It will always depend on the teachers--and good ones and bad ones are found no matter where you go. The main difference is that a private school can fire bad teachers. Parents have more say at a private school since they are paying the bills directly. But the bills are very high for that privilege.
    My son started private school in 7th grade. Wish he had been there a year earlier. The problem was that the public middle school just taught to the lowest common denominator with too much busy work and not enough actual learning. And I felt he just didn't have the best peer group. The private school had high expectations and it was worth it especially when he reached high school level. I think he's found college easier than many classes he had in HS. Learning how to study and write well have served him very well.
    Many families have their children at private Catholic schools here (more affordable) and some do move into other districts (and counties) to get into better school systems. The private school cost is so high that moving to get into a great public school makes good financial sense.
    That being said, our public system does have some fabulous teachers (some better than at the private) but unfortunately you can't always pick and choose.
    My best advice--volunteer at the school, get on a PTO board--put some time in at the school and see what goes on from the inside before plunking down big dollars for a private at such a young age.
  • katwkittenskatwkittens Registered User Posts: 2,299 Senior Member
    Did your senior go through the same system and is she graduating/graduated from your local public high school?

    After her gap year is she attending a college she was already admitted to this year and is deferring? Or has she not applied to college yet?

    Meaning have you and senior child gone through the application process this past spring......do you know how her schooling prepared her for college?

    Have you visited several privates and other publics/magnet/charter schools in your area so you know what is available?

    We are a family with 5 kiddos that all graduated from our local public school system, in the VERY rural south. Low SES school so high percentage of free/reduced lunch. Mine all did very well and spent a good portion of their time giving back within that local public middle and high school. They were given the opportunity to attend elsewhere and declined. They and I believed academics was just one part of attending school, the same theory applied when they were choosing colleges.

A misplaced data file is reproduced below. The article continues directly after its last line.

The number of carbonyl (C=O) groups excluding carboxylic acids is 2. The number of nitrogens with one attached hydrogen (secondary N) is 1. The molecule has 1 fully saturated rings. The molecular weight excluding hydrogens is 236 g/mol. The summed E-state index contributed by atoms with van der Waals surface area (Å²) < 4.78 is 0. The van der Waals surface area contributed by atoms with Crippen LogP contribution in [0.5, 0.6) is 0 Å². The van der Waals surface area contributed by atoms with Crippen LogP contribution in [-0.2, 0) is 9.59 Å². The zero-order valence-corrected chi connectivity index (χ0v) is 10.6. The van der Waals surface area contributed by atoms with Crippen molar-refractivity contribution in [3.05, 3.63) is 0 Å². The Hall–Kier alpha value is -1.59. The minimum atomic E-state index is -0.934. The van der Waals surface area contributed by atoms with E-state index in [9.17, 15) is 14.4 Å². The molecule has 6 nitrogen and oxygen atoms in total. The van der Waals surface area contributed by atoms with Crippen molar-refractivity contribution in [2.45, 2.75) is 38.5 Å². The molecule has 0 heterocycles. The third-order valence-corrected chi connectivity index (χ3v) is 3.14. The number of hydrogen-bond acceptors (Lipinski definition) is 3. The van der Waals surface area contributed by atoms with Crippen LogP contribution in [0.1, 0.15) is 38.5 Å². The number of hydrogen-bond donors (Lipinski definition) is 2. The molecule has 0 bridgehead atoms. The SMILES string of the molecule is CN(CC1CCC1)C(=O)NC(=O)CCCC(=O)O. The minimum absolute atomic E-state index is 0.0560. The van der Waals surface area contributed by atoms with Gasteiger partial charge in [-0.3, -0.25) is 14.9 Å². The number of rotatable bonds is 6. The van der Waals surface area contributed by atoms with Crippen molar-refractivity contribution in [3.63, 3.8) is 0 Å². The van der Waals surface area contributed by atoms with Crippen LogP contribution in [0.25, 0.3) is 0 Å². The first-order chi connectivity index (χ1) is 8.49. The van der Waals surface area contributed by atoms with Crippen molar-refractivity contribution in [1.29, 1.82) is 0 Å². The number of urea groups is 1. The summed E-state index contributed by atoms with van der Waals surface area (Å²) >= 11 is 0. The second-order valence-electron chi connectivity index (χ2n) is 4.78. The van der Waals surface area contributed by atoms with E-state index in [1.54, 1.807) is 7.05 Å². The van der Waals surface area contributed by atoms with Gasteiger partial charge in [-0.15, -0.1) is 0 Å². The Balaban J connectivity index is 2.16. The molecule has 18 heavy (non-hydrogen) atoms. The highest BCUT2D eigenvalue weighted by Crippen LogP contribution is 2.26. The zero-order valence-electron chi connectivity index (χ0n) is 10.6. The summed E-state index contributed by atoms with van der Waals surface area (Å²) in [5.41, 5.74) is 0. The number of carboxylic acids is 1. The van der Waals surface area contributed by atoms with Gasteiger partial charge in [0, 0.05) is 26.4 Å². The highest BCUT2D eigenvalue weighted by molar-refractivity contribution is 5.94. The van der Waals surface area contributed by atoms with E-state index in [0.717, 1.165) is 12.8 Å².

The contributions they made to their schools and benefited not just others at their respective schools but helped to build their character and determine who they wanted to be. They received so much more in return. They realized that they could make a difference, even at an early age....and that started the ball rolling. Take advantage of opportunities that are presenting themselves.

    Whether that is to choose a new, better fit school for your younger daughter or moving and shedding some extra baggage (cars, big house to impress others) or making the school she is in a better school due to your and her participation and attendance.

    My kiddos were accepted to multiple ivy's, MIT, CalTech, service academies, OOS publics and in-state flagships with academic merit and athletic scholarships. All graduated from a very poor public school, one was valedictorian so good things can happen even at poor schools. Especially when the students have great role models as peers, success is contagious!

    Kat

  • ProudpatriotProudpatriot Registered User Posts: 1,549 Senior Member
    I have to say that you can afford private school. The question really is whether you want to spend the money or not. I can't answer than question for you. But to say you can't afford it is laughable.

    We have 3 sons. They are currently 20, 18, 15. The oldest is at Case Western. The middle will be attending Belmont. The youngest is finishing his freshman year at a private day school in Florida. Our kids have attended private school from 6th grade onwards. They attended a charter school from K-5 and we were very happy with that school. If we were not happy we would have moved them to private school.

    Private schools have students who want to do well in school. In most private schools it is "uncool" to get bad grades, not do your work, or be a behavior problem. As a result my kids were surrounded by kids who wanted to learn. Not every kid loves every subject but in general the atmosphere promotes learning. My kids are very studious kids who really love learning so being in an environment where learning was somehow not cool would have been torture for them.